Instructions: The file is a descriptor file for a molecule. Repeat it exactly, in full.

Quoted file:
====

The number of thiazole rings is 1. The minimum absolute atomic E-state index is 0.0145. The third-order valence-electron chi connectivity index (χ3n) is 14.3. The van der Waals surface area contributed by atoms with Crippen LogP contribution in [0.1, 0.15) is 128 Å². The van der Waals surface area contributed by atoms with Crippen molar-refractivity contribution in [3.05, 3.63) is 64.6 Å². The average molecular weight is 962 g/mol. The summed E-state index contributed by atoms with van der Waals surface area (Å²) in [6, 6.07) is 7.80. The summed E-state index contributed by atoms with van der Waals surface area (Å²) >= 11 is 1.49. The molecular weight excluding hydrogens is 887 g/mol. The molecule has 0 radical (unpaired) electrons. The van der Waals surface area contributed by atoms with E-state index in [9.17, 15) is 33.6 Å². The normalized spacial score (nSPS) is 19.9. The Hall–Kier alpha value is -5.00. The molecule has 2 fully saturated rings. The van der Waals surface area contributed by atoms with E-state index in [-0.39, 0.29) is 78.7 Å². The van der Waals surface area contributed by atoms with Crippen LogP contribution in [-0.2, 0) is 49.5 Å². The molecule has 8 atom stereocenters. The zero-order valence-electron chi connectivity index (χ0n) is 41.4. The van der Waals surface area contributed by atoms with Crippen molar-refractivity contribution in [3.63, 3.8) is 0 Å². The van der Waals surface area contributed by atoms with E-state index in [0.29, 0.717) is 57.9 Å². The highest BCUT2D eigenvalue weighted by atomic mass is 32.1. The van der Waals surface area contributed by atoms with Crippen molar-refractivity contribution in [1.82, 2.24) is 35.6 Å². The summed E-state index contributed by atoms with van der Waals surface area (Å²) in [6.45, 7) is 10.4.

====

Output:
The number of thiazole rings is 1. The minimum absolute atomic E-state index is 0.0145. The third-order valence-electron chi connectivity index (χ3n) is 14.3. The van der Waals surface area contributed by atoms with Crippen LogP contribution in [0.1, 0.15) is 128 Å². The van der Waals surface area contributed by atoms with Crippen molar-refractivity contribution in [3.05, 3.63) is 64.6 Å². The average molecular weight is 962 g/mol. The summed E-state index contributed by atoms with van der Waals surface area (Å²) in [6, 6.07) is 7.80. The summed E-state index contributed by atoms with van der Waals surface area (Å²) >= 11 is 1.49. The molecular weight excluding hydrogens is 887 g/mol. The molecule has 0 radical (unpaired) electrons. The van der Waals surface area contributed by atoms with E-state index in [9.17, 15) is 33.6 Å². The normalized spacial score (nSPS) is 19.9. The Hall–Kier alpha value is -5.00. The molecule has 2 fully saturated rings. The van der Waals surface area contributed by atoms with E-state index in [-0.39, 0.29) is 78.7 Å². The van der Waals surface area contributed by atoms with Crippen LogP contribution in [-0.2, 0) is 49.5 Å². The molecule has 8 atom stereocenters. The zero-order valence-electron chi connectivity index (χ0n) is 41.4. The van der Waals surface area contributed by atoms with Crippen molar-refractivity contribution in [3.63, 3.8) is 0 Å². The van der Waals surface area contributed by atoms with E-state index in [0.29, 0.717) is 57.9 Å². The highest BCUT2D eigenvalue weighted by atomic mass is 32.1. The van der Waals surface area contributed by atoms with Crippen molar-refractivity contribution in [1.82, 2.24) is 35.6 Å². The summed E-state index contributed by atoms with van der Waals surface area (Å²) in [6.45, 7) is 10.4.